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Al Gore's Japanese hot tub

Posted By Jack Cashill On 05/15/2008 @ 12:00 am In Commentary | Comments Disabled

The higher the buildings, the lower the morals.

– Noel Coward

The St. Regis Hotel and Residences rises in “pacesetting, intelligent luxury” 40 or so stories above a low-lying plane south of San Francisco’s Market Street.

Not too long ago, a colleague of mine drove in from the East Bay to a party at the St. Regis. When, however, he attempted to take a shortcut through an alley to the hotel entrance, he found his path blocked.

A flatbed truck, as wide as the alley, idled in the middle of it. On the truck was one conspicuously large crate. My colleague was forced to back up and out.

At the party, still curious about the crate, he asked a friend about its contents. The friend was in a position to know. He lives in the St. Regis Residences, which occupy floors 22 to 40 above the hotel.

The friend told my colleague that his neighbor at the St. Regis was installing a “Japanese hot tub.” That neighbor just happened to be Al Gore.

Although I cannot confirm the actual installation of the hot tub, or its Japanese provenance, the story tracks with what we know about Mr. Gore.


For sure, he did set green hearts aflutter a couple years back when he bought a luxury condo at the St. Regis, one of at least three residences he owns across the country. The local scuttlebutt was that the Goracle’s very presence sent condo prices skyward.

Last year, condos at the St. Regis were selling for about $1,650 a square foot. By contrast, my perfectly nice home in Kansas City would sell for about $120 a square foot.

In his science fiction classic, “An Inconvenient Truth,” Gore asks the audience “to calculate your personal impact” on an atmosphere that is now presumably on high broil.

Climate change, Al insisted, was no longer a political issue, but a “moral” one.

Although I was unable to secure Al’s utility bills at the St. Regis, a man-sized hot tub on average consumes roughly seven times the power of a large refrigerator and three times that of a window air-conditioner.

And unlike a refrigerator or air-conditioner, this hot tub serves no more “moral” a purpose than keeping a certain green giant jolly.

“Choose energy efficient appliances when making new purchases,” Gore tells us in “An Inconvenient Truth,” a bit of wisdom intended, I guess, for those of us unready for “pacesetting, intelligent luxury.”

Thanks to the Tennessee Center for Policy Research, I have been able to calculate the personal impact of the Gore family on greater Nashville.

As it turns out, the Gores paid an average of $1,359 a month in 2006 for electric, more than twice what the Cashills paid for the year 2006 – this despite the fact that we live in a 90-year-old, 10-room house and use every electric gizmo known to mankind.

More impressively still, the Nashville Gas Company billed the Gores roughly three times more for their pool house than Missouri Gas Energy billed the Cashills for the house we live in. Mr. Gore may be turning me green but, alas, mostly through envy.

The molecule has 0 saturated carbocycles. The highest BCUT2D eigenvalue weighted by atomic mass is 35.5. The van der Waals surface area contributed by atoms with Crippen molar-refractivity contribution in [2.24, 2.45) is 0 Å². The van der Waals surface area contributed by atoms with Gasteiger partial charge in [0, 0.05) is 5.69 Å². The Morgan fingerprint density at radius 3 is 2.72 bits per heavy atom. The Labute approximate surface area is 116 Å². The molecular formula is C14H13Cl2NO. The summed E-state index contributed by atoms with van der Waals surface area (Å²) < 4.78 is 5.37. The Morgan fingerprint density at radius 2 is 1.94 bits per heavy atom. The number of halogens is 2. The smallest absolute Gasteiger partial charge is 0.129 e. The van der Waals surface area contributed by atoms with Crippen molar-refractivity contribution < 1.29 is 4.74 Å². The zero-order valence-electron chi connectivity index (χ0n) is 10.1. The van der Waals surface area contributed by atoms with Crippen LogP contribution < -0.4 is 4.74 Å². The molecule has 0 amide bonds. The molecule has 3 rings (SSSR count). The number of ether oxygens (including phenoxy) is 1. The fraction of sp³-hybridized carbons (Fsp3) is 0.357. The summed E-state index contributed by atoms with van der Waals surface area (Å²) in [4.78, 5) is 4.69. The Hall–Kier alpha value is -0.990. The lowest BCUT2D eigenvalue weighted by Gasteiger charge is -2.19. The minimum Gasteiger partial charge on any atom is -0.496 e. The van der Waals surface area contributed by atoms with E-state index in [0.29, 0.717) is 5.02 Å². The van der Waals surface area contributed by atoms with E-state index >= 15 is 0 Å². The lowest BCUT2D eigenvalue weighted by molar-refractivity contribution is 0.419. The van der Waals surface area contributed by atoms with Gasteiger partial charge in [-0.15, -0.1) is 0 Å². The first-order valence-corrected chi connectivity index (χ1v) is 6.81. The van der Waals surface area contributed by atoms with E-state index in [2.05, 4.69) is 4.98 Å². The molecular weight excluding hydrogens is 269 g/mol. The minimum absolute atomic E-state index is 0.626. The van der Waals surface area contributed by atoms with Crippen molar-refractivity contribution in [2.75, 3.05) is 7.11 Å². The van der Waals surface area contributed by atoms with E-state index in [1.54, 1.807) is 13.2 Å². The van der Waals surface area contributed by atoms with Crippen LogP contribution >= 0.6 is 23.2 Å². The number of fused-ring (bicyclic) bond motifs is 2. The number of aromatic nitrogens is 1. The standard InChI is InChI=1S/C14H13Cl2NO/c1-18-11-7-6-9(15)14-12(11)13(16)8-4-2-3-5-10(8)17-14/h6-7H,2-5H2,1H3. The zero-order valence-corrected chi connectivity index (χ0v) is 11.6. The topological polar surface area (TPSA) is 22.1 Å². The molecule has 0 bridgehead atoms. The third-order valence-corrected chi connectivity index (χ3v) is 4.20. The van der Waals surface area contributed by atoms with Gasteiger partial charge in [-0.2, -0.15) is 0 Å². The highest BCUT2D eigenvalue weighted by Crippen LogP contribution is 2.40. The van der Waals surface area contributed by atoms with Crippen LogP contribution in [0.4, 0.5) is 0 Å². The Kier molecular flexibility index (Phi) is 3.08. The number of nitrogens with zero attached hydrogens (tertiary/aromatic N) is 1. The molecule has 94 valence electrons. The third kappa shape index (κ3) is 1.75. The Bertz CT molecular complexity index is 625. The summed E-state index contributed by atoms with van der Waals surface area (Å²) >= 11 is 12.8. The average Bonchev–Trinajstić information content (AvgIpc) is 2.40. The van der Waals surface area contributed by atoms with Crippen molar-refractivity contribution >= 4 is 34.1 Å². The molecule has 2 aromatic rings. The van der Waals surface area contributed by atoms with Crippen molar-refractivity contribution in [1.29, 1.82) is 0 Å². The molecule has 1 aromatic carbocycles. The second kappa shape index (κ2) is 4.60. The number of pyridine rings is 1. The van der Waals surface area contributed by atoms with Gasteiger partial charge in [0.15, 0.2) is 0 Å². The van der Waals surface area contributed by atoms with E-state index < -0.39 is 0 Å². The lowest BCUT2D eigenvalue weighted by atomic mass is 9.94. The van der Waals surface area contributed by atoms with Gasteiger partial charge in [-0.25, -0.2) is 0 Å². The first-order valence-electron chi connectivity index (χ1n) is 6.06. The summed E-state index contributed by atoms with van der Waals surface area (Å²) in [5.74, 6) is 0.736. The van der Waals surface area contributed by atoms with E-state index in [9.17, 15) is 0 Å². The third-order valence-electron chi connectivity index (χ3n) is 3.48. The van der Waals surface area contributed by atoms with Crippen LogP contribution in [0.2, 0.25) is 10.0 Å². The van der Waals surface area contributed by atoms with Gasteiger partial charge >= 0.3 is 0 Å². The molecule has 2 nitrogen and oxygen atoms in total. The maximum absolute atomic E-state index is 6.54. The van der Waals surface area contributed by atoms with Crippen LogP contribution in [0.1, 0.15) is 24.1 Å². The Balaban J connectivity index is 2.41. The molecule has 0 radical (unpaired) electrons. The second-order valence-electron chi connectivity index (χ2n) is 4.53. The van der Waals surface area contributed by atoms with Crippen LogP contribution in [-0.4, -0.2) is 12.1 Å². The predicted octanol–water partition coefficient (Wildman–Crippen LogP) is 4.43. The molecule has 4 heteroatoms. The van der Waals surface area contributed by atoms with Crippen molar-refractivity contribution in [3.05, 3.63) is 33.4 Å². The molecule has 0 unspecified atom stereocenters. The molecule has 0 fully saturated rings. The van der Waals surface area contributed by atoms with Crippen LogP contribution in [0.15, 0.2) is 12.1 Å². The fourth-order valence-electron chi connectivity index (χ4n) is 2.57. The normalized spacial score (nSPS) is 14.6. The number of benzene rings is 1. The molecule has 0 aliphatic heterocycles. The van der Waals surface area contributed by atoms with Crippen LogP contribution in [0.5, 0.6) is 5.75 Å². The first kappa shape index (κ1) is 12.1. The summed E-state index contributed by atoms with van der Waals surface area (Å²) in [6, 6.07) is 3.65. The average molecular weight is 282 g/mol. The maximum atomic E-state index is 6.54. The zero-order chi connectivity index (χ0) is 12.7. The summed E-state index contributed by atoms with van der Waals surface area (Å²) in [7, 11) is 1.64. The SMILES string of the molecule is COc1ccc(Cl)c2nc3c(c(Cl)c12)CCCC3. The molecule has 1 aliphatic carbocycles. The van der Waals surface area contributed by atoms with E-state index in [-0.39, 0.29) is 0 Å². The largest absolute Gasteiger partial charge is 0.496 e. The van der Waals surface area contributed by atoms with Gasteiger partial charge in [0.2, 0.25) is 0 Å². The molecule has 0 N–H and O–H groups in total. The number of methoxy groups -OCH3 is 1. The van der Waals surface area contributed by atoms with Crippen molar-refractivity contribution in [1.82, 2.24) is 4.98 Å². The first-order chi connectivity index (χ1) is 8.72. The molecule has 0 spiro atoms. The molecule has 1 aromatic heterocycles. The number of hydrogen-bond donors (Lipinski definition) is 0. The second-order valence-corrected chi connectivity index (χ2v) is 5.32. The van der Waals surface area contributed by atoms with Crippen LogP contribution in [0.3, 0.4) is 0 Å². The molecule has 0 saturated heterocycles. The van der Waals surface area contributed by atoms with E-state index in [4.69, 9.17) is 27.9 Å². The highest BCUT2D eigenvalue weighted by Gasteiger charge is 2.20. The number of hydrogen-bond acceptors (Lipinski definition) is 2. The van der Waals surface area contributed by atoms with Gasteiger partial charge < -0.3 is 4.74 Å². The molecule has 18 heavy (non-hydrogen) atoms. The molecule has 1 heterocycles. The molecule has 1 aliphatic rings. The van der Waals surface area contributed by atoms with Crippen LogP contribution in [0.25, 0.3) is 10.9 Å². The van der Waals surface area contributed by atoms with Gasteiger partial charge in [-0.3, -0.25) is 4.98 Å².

One more thing: At the end of “An Inconvenient Truth,” Greenland melts, washes millions of poor souls out to sea and submerges at least the lower floors of the St. Regis.

Does Gore not care about this investment, or does he plan to sell off before the meltdown? More to the point, does any other movement indulge such spectacular hypocrisy?

Were Pat Robertson to run a child porn ring or Jesse Jackson to own slaves, neither would betray his cause as flagrantly as Gore does environmentalism.

In a speech few years ago before a full house at San Francisco’s famed Commonwealth Club, best-selling author Michael Crichton provided some insight into the movement’s dizzying double standards.

“Today, it is said we live in a secular society in which many people – the best people, the most enlightened people – do not believe in any religion,” said Crichton, taunting his audience with a truism he knew to be false.

No, even these “urban atheists” had a “religion of choice,” and he identified that religion as “environmentalism.”

Crichton did not merely describe the religious strains in environmentalism. He did what any enlightened soul is wont to do when discussing religion.

He made fun of it. He mocked environmentalism as a “perfect 21st century remapping of traditional Judeo-Christian beliefs.” Had he accused his San Francisco listeners of cannibalism or even capitalism he would not have offended them as he did.

The new gospel has its own initial Eden, Crichton told them, the unspoiled paradise of our aboriginal ancestors. It has its own tree of knowledge, modern technology, whose fruit has led to pollution and decay.

It has its own day of judgment and any number of doomsday scenarios that are hastening us there. Eternal damnation awaits us, said Crichton, and then like any storefront preacher worth the rent money, he held out the great “unless,” the “unless” dearest to all their Bay Area hearts, “unless we seek salvation, which is now called ‘sustainability.’”

In his clunkily titled but otherwise excellent new book, “The Really Inconvenient Truths,” Iain Murray probes a little deeper into this geocentric cult.

Sustainability, he argues, is so wonderfully elusive that it is best achieved, as Martin Luther once said of salvation, not by good works but by faith alone.

Yes, of course! Why fret about the hot tub or the pool house or the private jets or the 800-plus days Gore and Clinton ignored the Kyoto treaty before fobbing it off on George Bush?

Big Al believes. And so better you!


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